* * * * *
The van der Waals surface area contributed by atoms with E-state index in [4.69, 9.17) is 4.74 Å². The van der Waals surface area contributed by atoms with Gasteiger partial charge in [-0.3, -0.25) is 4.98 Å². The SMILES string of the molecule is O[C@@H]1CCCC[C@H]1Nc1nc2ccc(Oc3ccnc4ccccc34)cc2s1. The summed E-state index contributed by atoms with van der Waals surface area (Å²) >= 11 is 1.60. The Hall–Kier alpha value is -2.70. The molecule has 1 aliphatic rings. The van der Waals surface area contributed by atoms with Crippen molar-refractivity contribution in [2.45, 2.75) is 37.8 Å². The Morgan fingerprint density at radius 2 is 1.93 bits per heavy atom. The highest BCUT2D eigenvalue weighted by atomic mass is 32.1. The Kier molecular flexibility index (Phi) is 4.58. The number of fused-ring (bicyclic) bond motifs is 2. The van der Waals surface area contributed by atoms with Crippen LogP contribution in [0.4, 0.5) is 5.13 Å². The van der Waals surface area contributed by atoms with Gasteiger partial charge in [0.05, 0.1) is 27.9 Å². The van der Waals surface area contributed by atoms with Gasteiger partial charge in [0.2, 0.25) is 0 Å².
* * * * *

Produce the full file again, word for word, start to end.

The van der Waals surface area contributed by atoms with E-state index in [4.69, 9.17) is 4.74 Å². The van der Waals surface area contributed by atoms with Gasteiger partial charge in [-0.3, -0.25) is 4.98 Å². The SMILES string of the molecule is O[C@@H]1CCCC[C@H]1Nc1nc2ccc(Oc3ccnc4ccccc34)cc2s1. The summed E-state index contributed by atoms with van der Waals surface area (Å²) >= 11 is 1.60. The Hall–Kier alpha value is -2.70. The molecule has 1 aliphatic rings. The van der Waals surface area contributed by atoms with Crippen molar-refractivity contribution in [2.45, 2.75) is 37.8 Å². The Morgan fingerprint density at radius 2 is 1.93 bits per heavy atom. The highest BCUT2D eigenvalue weighted by atomic mass is 32.1. The Kier molecular flexibility index (Phi) is 4.58. The number of fused-ring (bicyclic) bond motifs is 2. The van der Waals surface area contributed by atoms with Crippen LogP contribution in [0.4, 0.5) is 5.13 Å². The van der Waals surface area contributed by atoms with Gasteiger partial charge in [0.05, 0.1) is 27.9 Å². The van der Waals surface area contributed by atoms with Gasteiger partial charge in [0.2, 0.25) is 0 Å².